What was the aftermath that survived tragedies in Kashmir and Bangladesh?

Question 6

Read the following passage carefully.
The last great war, which nearly shook the foundations of the modern world, had little
impact on Indian literature beyond aggravating the popular revulsion against violence and adding to the growing disillusionment with the ‘humane pretensions’ of the Western World. This was eloquently voiced in Tagore’s later poems and his last testament, Crisis in Civilization. The Indian intelligentsia was in a state of moral dilemma. On the one hand, it could not help
sympathizing with England’s dogged courage in the hour of peril, with the Russians fighting
with their backs to the wall against the ruthless Nazi hordes, and with China groaning under the heel of Japanese militarism; on the other hand, their own country was practically under military occupation of their own soil, and an Indian army under Subhas Bose was trying from the
opposite camp to liberate their country. No creative impulse could issue from such confusion of loyalties. One would imagine that the achievement of Indian independence in 1947, which came in the wake of the Allies’ victory and was followed by the collapse of colonialism in the neighboring countries of South-East Asia, would have released an upsurge of creative energy.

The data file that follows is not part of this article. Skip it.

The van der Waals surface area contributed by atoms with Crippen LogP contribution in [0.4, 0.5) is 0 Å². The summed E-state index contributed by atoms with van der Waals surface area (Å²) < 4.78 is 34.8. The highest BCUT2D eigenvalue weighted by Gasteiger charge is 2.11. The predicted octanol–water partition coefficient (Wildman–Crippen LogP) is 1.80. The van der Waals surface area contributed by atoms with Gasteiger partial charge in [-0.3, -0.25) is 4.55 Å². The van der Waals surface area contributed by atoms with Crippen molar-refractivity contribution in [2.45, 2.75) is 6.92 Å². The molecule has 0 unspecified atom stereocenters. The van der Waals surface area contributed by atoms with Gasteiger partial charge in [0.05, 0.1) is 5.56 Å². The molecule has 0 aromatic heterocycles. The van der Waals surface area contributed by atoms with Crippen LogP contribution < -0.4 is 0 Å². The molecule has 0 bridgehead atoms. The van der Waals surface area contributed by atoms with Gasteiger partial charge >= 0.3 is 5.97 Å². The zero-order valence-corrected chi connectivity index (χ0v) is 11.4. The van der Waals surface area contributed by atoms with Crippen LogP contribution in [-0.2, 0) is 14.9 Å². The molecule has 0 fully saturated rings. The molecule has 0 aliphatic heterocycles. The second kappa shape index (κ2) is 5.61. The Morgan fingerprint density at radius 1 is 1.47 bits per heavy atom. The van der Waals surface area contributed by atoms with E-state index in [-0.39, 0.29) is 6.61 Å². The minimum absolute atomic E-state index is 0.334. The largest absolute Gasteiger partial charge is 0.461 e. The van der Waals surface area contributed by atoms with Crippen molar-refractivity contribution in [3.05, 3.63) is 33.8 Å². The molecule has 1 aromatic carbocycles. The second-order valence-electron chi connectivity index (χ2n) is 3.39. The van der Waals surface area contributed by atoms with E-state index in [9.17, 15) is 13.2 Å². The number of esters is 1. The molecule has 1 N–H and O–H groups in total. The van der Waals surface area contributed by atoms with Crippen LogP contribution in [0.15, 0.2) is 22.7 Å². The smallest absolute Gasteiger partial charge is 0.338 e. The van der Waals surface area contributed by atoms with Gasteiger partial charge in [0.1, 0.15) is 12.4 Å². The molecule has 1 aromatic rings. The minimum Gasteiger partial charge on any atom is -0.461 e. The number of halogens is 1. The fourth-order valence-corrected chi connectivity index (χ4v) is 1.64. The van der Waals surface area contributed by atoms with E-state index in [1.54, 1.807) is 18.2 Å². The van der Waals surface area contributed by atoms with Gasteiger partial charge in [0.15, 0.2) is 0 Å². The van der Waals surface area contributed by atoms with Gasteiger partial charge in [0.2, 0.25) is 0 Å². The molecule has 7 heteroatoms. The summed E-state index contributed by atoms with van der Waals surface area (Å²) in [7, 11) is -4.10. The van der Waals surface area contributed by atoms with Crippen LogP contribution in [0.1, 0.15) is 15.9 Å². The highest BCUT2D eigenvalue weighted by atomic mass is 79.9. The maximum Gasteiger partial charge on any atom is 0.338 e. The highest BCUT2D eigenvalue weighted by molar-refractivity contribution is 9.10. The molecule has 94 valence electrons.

No doubt it did, but unfortunately it was soon submerged in the great agony of partition, with its inhuman slaughter of the innocents and the uprooting of millions of people from their homeland, followed by the martyrdom of Mahatma Gandhi. These tragedies, along with Pakistan’s invasion of Kashmir and its later atrocities in Bangladesh, did indeed provoke a poignant writing, particularly in the languages of the regions most affected, Bengali, Hindi, Kashmiri, Punjabi, Sindhi and Urdu. But poignant or passionate writing does not by itself make great literature. What reserves of enthusiasm and confidence survived these disasters have been mainly absorbed in the task of national reconstruction and economic development. Great literature has always emerged out of chains of convulsions. Indian literature is richer today in volume, range and variety than it ever was in the past.
The passage has the message that